Laky Zervudachi has been involved in the foodservice side of the seafood industry for over thirty years, supplying many of the UK’s top restaurants and chefs with wonderful seafood.
Working as Director of Sustainability for Direct Seafoods, Laky ensures the company has a thorough appreciation of the need for responsible sourcing. Laky’s knowledge is passed on to our customers; chefs and caterers, which results in the ability to achieve a greater understanding of the complex issues of sustainability. We encourage best practices in sourcing through sympathetic purchasing with regard to seasonality.
Direct Seafoods’ credibility has been enhanced by Laky’s close relationships with Non Government Organisations (NGO’s) such as the Marine Conservation Society (MCS), the Marine Stewardship Council (MSC) and Sustain. Laky has been a part of, and devised many successful projects to enable chefs and caterers to refine their orders enabling them to contribute to The Sustainable Seafood Movement.
Laky has led a number of high-profile seafood sustainability projects at Direct Seafoods, including:
- Leading Direct Seafood’s project with The Blue Marine Foundation at Lyme Bay, to create a new supply chain model “Reserve Seafoods”. This involves working directly with day boat fishermen to ensure a fair return for their catch. Reserve Seafoods gives greater transparency for the chef and ultimately a truly sustainable fishery model.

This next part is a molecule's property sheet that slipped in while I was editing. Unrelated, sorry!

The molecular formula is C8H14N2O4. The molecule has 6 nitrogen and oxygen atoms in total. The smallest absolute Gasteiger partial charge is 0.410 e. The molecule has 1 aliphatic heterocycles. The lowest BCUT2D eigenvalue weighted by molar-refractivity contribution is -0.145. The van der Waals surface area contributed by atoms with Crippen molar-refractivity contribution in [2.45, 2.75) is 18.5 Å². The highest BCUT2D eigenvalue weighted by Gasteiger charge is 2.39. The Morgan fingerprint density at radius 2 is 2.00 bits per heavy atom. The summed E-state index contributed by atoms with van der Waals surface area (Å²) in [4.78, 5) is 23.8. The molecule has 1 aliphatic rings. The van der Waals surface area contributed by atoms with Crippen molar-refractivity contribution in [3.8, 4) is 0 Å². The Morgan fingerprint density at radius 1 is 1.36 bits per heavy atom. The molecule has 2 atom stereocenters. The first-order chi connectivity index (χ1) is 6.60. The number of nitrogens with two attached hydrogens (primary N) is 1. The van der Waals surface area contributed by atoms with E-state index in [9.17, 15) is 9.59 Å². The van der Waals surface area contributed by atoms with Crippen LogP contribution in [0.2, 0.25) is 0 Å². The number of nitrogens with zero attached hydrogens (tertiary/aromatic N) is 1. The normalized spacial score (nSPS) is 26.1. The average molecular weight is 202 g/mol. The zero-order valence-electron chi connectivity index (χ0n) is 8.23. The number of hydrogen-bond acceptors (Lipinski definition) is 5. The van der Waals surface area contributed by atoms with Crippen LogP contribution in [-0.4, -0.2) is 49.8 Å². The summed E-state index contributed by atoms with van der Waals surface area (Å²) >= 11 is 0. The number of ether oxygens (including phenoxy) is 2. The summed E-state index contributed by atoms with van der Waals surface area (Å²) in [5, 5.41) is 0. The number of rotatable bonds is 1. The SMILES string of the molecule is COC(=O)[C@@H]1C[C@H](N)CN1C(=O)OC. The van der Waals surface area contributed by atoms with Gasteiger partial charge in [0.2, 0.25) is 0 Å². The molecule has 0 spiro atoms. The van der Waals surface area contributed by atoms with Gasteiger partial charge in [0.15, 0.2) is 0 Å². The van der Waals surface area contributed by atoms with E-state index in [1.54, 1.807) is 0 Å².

- Working closely with the Sustainable Restaurant Association (SRA), a partnership developed through Laky, in order to support the SRA’s work with restaurants, encouraging them to create sustainable seafood policies that remove the worst, choose the best and improve the rest.
In 2015, Laky was invited by the Minister of Agriculture and Fisheries, to join a panel of industry experts to help create a vision for the UK seafood industry over the next twenty-five years. This work is soon to be completed and will be used by future governments to drive a sustainable, ethical increase in fish consumption that should ultimately lead to a healthier population.
Laky’s desire to make a difference and to bring about wholesale change, has meant that he has given a lot of his time to various pro-sustainability initiatives such as, Project UK and The Sustainable Seafood Coalition (SSC).The content of these developments are an invaluable way of letting chefs know that there are many sustainable alternatives available to them, and that sustainability is commercially viable.
Laky’s mantra to “always look to go one step further”, has resulted in him persuading major caterers to remove at-risk species from their menus. Laky has achieved this by creating the understanding with customers that, if they go a step further then they would have all the support and assistance they require from him and his team.
Laky spends a large amount of time seeking out alternative, premium-quality, but underexploited species, and an equal amount of time encouraging chefs and caterers to do the same and play their part in the bigger sustainability picture. Laky has worked with suppliers to develop a number of new products in order to meet customer’s needs.
Ultimately, Laky’s dedication to the cause removes the complications involved in sourcing large volumes of sustainable fish.